Tens of thousands of young people in Utah play organized soccer. Basketball standards are common in driveways and churches alike. Baseball, softball, football and hockey all have successful youth programs dating back decades along the Wasatch Front.

But the team sport in the state growing at the fastest rate, percentage-wise, the past 10 years is lacrosse.

That's not to say that lacrosse comes near the participation level — yet — of most of those other more established activities. It's just that prior to 1994, when the Utah Lacrosse Association was established, there really wasn't any organized lacrosse in Utah. Oh, there were a few transplants from back East that might get together to play games in the park, and there were club teams at local colleges, but nothing was organized for kids.

Cut to 2004. This spring more than 1,800 high school students are playing lacrosse in Utah. An additional 950 boys and girls from kindergarten through eighth grade are playing in youth leagues. Add college club teams and adult participation and it's safe to say more than 3,000 Utahns call themselves lacrosse players. While that pales in participation levels to the likes of soccer and basketball, the last decade has been a period of impressive growth for "America's oldest sport" in Utah.

What is Lacrosse?

For many in Utah, lacrosse is just some weird sport people play in New England that is as foreign to them as cricket or Australian rules football.

To people like Soni Taylor, lacrosse is "the greatest sport on the planet."

Taylor played growing up near Boston. When she moved to Utah to attend BYU in the early 1990s, she was disappointed there wasn't really many options for her to continue playing lacrosse. So she did something about it. While there had been a BYU men's lacrosse club team for years, Taylor organized a women's club team in Provo. She's been championing the sport in Utah pretty much ever since and is now the executive director of the Utah Lacrosse Association. While she has a couple of other members on her staff, Taylor is the ULA's only full-time paid employee. The ULA is a regional chapter of US Lacrosse, Inc., the national governing body of the sport in the United States. The ULA's modest offices are located in an industrial park in Sandy just west of I-15.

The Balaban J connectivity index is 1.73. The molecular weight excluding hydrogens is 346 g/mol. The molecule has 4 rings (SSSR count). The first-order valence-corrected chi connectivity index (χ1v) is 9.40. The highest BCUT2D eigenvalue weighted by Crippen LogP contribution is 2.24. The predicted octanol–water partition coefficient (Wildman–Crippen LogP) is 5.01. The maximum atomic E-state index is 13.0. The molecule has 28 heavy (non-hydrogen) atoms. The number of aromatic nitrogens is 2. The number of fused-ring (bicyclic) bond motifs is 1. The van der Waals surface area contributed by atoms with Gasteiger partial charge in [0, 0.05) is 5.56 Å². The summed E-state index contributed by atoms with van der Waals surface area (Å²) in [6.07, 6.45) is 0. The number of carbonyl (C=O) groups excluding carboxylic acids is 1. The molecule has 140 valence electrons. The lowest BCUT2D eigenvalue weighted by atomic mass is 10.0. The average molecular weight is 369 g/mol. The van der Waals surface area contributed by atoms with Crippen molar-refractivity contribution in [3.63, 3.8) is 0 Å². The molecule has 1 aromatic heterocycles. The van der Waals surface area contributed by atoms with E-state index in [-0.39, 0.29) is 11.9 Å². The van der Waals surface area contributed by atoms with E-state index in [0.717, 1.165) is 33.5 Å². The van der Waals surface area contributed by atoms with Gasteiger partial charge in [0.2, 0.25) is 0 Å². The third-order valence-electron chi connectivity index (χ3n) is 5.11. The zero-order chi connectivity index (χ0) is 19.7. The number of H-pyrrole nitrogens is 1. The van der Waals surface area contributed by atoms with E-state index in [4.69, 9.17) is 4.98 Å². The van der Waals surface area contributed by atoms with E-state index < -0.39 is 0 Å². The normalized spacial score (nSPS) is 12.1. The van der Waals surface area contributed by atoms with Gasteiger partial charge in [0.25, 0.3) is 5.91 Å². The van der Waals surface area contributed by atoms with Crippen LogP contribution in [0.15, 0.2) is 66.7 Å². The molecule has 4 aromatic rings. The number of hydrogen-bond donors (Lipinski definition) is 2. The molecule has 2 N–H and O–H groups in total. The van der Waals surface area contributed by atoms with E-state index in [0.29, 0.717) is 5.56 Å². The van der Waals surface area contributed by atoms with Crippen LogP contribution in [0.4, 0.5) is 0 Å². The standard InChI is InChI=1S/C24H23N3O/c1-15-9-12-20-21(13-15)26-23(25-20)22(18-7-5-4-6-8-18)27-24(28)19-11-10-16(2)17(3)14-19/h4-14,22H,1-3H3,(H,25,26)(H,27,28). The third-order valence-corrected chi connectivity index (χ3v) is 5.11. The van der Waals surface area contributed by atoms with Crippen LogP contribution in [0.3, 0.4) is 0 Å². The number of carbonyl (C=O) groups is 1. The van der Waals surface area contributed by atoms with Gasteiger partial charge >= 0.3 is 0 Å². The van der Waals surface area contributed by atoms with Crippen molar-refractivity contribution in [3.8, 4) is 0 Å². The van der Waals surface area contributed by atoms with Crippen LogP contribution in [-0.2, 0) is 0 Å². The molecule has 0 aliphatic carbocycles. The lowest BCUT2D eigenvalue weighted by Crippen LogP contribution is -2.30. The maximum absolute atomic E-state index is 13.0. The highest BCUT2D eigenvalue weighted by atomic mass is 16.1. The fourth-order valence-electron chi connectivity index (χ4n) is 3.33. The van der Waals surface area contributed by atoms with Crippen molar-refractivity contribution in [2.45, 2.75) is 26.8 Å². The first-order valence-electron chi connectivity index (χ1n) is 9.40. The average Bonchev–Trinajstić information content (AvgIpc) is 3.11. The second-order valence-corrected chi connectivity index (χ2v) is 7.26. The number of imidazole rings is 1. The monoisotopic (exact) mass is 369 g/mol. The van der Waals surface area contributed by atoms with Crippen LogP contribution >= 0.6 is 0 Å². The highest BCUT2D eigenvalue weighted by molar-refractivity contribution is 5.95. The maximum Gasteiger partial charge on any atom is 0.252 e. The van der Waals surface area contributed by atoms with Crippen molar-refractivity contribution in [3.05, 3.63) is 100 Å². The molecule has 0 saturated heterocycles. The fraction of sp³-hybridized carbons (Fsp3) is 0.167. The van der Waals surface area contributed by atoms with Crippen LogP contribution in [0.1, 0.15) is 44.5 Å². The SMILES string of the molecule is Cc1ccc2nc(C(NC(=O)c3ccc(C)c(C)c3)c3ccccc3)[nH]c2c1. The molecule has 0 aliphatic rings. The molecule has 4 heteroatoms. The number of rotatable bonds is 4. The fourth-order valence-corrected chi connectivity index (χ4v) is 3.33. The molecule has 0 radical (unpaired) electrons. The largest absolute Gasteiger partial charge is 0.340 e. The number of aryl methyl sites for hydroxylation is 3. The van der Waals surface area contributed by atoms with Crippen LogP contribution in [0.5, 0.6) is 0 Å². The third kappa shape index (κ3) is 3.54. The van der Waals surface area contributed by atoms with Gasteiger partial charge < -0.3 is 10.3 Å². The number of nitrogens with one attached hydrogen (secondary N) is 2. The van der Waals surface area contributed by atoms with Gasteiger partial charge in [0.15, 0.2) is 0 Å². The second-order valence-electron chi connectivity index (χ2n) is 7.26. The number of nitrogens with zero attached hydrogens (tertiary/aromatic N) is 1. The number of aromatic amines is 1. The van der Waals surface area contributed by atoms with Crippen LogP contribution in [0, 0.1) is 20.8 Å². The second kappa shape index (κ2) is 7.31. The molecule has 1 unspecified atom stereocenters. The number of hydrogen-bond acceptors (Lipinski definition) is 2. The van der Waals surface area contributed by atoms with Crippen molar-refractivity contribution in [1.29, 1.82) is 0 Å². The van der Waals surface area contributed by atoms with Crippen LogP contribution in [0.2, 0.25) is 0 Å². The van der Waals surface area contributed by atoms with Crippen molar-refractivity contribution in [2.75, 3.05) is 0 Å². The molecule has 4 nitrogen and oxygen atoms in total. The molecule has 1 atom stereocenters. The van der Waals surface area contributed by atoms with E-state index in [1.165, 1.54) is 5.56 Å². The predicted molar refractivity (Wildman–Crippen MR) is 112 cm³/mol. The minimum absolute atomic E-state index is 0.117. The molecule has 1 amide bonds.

"It's exciting to see the growth we've had here in Utah," said Taylor of her beloved sport.

Lacrosse, or at least a game with a similar format, dates back to American Indians from the 15th century and perhaps even earlier. American Indian mythology has it that animals played birds in the first-ever game. While deer, bears and wolves had impressive strength, the eagles, owls and bats were too much and won that initial game because they could fly, according to legend.

American Indians played lacrosse for recreation — and to settle tribal disputes. Fields are now standardized on flat patches of grass, but in the beginning, games could be played over many miles of rugged terrain. Games could last several days and were played by as many as 1,000 men. Balls were made out of wood, deerskin, baked clay or stone.

It was serious business and seen as a religious celebration. In some tribes, medicine men would bless their players' sticks and put a curse on their opponents. Natives called the game baggataway or teewaarathon.